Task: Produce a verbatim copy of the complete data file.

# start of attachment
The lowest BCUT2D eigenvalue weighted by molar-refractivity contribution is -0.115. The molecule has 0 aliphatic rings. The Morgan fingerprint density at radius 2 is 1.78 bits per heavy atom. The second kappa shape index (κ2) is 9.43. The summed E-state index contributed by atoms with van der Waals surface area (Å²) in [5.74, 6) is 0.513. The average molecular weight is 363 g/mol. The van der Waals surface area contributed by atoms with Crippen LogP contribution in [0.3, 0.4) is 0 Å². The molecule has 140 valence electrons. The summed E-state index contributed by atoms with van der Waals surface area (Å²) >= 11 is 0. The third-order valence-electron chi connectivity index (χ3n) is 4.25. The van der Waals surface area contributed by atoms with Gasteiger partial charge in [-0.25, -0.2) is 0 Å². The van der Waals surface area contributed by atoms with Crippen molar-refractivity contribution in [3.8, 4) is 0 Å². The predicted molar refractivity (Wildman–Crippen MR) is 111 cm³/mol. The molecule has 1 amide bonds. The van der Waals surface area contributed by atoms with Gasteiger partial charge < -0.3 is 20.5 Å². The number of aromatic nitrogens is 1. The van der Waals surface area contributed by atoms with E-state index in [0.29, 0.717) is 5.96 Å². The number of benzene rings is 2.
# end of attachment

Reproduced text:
The lowest BCUT2D eigenvalue weighted by molar-refractivity contribution is -0.115. The molecule has 0 aliphatic rings. The Morgan fingerprint density at radius 2 is 1.78 bits per heavy atom. The second kappa shape index (κ2) is 9.43. The summed E-state index contributed by atoms with van der Waals surface area (Å²) in [5.74, 6) is 0.513. The average molecular weight is 363 g/mol. The van der Waals surface area contributed by atoms with Crippen LogP contribution in [0.3, 0.4) is 0 Å². The molecule has 140 valence electrons. The summed E-state index contributed by atoms with van der Waals surface area (Å²) >= 11 is 0. The third-order valence-electron chi connectivity index (χ3n) is 4.25. The van der Waals surface area contributed by atoms with Gasteiger partial charge in [-0.25, -0.2) is 0 Å². The van der Waals surface area contributed by atoms with Crippen molar-refractivity contribution in [3.8, 4) is 0 Å². The predicted molar refractivity (Wildman–Crippen MR) is 111 cm³/mol. The molecule has 1 amide bonds. The van der Waals surface area contributed by atoms with Gasteiger partial charge < -0.3 is 20.5 Å². The number of aromatic nitrogens is 1. The van der Waals surface area contributed by atoms with E-state index in [0.29, 0.717) is 5.96 Å². The number of benzene rings is 2.